Osmani v The former Yugoslav Republic of Macedonia: ECHR 11 Oct 2001

The applicant, a mayor, organised an armed vigil to protect the Albanian flag in defiance of an order of the Constitutional Court. He made a speech fomenting interethnic violence. Weapons were found in the town hall and there was a riot involving about 200 people during which police officers were injured.
Held: The original sentence of seven years’ imprisonment was severe but, as a result of an amnesty he served 15 months in prison, but that could not be considered disproportionate: ‘The above circumstances lead the Court to conclude that the present case is different from Osmani and Others because the protesters’ conduct, although involving a certain degree of disturbance and causing some damage, did not amount to violence. It is therefore closer on the facts to Steel and Others, Drieman and Others, Lucas and Barraco.
The exceptional severity of the sanction, however, distinguishes the present case from the cases of Steel and Others, Drieman and Others, Lucas and Barraco, where the measures taken against the applicants in comparable circumstances were considered to be justified by the demands of public order. Indeed, in none of those cases was the sentence longer than a few days’ imprisonment without remission, except in one case Barraco) where it amounted to a suspended sentence of three months’ imprisonment which was not, in the end, served. The court accordingly considers that the circumstances of the instant case present no justification for being remanded in custody for a year and for the sentence of three years’ imprisonment, suspended for three years.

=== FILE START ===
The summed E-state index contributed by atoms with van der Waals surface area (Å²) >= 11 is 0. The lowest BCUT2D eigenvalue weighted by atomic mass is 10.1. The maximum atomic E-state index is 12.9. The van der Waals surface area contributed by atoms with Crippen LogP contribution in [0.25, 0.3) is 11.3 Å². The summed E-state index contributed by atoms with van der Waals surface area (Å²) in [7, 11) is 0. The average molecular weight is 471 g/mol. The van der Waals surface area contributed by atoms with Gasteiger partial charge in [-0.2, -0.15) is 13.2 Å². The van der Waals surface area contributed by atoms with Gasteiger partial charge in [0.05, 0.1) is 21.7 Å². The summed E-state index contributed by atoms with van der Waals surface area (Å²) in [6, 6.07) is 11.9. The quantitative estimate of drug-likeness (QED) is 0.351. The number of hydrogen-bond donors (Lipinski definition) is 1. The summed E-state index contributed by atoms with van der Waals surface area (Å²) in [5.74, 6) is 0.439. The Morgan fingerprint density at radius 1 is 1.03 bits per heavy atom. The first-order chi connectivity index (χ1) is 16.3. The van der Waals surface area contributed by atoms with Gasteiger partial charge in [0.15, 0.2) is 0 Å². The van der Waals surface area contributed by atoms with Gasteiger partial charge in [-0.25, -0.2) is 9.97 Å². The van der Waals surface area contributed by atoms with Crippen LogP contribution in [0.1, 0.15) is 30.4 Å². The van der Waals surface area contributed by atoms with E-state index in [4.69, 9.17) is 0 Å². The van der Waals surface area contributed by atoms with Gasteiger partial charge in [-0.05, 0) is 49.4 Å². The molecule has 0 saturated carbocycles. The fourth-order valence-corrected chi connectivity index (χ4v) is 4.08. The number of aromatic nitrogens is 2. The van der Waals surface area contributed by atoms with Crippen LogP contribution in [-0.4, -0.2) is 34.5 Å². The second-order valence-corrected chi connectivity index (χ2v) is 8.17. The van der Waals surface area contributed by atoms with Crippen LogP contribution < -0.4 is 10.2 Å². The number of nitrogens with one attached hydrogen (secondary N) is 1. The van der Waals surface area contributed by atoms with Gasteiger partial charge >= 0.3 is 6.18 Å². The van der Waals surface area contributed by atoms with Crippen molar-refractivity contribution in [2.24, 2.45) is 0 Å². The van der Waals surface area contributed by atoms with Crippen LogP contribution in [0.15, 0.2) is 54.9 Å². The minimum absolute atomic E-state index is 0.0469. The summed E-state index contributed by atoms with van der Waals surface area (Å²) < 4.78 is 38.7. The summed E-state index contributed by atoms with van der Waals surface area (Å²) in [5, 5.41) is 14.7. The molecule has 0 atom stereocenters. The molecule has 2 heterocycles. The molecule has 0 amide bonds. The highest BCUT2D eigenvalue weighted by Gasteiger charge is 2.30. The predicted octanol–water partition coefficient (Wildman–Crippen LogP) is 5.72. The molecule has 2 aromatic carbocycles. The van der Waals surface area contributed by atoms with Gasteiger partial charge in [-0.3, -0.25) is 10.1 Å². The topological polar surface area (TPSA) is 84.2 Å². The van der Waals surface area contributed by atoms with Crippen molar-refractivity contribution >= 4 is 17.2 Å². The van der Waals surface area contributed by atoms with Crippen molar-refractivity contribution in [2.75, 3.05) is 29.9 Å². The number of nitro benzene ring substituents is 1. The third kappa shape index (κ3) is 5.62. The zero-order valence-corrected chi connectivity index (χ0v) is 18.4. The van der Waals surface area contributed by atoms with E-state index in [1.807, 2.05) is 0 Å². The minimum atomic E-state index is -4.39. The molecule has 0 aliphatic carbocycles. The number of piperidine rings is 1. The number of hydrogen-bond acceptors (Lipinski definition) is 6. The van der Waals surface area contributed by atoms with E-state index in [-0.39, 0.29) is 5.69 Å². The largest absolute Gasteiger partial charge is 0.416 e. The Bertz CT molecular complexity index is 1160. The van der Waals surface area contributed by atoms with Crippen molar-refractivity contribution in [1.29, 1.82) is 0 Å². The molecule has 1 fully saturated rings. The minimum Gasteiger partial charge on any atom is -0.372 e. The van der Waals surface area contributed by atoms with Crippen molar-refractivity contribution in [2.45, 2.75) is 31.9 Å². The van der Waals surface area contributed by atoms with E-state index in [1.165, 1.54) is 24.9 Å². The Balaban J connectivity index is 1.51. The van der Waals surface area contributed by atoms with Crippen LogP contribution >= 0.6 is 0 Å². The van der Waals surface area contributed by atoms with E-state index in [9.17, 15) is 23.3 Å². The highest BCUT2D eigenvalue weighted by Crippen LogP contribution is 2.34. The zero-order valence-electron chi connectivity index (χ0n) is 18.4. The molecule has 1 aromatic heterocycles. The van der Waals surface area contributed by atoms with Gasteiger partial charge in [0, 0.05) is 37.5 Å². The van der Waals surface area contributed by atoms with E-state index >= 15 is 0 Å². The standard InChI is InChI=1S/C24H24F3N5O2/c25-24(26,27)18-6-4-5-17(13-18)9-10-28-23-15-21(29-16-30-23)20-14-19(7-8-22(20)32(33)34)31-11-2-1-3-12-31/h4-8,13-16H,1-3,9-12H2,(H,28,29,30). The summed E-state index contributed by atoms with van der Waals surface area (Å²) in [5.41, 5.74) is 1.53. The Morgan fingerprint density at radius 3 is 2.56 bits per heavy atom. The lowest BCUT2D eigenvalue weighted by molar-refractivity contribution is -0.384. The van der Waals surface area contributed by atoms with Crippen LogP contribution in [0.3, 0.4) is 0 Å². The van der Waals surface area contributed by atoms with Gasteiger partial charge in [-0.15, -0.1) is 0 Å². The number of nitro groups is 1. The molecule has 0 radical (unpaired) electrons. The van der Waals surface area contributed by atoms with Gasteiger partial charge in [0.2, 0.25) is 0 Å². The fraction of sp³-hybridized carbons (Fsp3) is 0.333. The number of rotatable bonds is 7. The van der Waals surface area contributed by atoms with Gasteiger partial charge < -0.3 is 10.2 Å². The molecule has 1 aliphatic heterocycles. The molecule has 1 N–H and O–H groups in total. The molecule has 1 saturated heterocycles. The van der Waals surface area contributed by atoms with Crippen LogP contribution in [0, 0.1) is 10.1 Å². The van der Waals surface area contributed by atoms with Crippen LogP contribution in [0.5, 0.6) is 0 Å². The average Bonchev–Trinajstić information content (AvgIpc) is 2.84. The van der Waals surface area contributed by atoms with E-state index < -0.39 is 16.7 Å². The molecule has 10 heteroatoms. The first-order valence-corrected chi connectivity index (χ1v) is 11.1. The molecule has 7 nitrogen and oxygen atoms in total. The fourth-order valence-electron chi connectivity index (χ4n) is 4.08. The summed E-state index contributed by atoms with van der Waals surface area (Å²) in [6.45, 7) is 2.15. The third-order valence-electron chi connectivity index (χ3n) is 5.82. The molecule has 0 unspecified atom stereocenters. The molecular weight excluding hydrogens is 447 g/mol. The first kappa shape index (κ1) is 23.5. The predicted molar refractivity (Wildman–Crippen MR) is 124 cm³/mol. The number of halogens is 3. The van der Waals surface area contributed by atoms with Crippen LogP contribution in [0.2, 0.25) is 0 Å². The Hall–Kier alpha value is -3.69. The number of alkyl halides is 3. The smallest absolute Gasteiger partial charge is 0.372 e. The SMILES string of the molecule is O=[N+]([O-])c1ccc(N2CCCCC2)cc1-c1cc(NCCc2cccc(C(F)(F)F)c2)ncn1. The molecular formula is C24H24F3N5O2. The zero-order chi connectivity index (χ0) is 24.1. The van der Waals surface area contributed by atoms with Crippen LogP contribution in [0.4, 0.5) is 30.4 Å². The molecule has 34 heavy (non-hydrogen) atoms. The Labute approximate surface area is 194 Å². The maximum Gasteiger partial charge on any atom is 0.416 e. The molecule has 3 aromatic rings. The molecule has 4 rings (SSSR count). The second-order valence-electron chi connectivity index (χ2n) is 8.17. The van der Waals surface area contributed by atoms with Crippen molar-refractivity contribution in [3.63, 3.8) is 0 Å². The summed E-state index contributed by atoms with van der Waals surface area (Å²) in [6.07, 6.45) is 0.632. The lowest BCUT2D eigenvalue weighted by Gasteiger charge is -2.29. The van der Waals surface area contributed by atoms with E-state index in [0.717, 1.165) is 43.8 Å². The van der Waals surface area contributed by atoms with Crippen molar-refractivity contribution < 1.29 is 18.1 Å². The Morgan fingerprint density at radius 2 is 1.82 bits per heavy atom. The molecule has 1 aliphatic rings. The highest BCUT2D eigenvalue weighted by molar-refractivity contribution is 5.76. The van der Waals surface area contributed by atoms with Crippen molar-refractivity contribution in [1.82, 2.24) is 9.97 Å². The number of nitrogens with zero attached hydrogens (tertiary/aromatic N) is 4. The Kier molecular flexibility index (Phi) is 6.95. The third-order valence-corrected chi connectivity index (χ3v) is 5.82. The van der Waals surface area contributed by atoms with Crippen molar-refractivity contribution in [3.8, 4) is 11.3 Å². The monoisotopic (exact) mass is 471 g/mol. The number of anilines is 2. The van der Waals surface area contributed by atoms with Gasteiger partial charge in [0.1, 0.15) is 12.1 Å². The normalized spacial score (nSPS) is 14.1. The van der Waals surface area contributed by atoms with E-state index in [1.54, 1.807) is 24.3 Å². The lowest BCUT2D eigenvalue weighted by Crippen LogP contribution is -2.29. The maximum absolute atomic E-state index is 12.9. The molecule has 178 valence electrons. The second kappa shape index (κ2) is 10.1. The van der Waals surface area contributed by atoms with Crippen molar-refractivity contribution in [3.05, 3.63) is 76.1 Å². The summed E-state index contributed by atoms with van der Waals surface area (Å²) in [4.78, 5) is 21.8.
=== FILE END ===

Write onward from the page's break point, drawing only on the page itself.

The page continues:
The Court therefore concludes that, although a sanction for the applicant’s actions might have been warranted by the demands of public order, the lengthy period of detention pending trial and the long suspended prison sentence imposed on her were not proportionate to the legitimate aim pursued. The court considers that the unusually severe sanction imposed in the present case must have had a chilling effect on the applicant and other persons taking part in protest actions




Human Rights

Cited by:

CitedRoberts and Others v Regina CACD 6-Dec-2018
Sentencing of Political Protesters
The defendants appealed against sentences for causing a public nuisance. They had been protesting against fracking by climbing aboard a lorry and blocking a main road for several days.
Held: The appeals from immediate custodial sentences were . .
Lists of cited by and citing cases may be incomplete.

Human Rights, Criminal Sentencing

Updated: 14 July 2022; Ref: scu.630988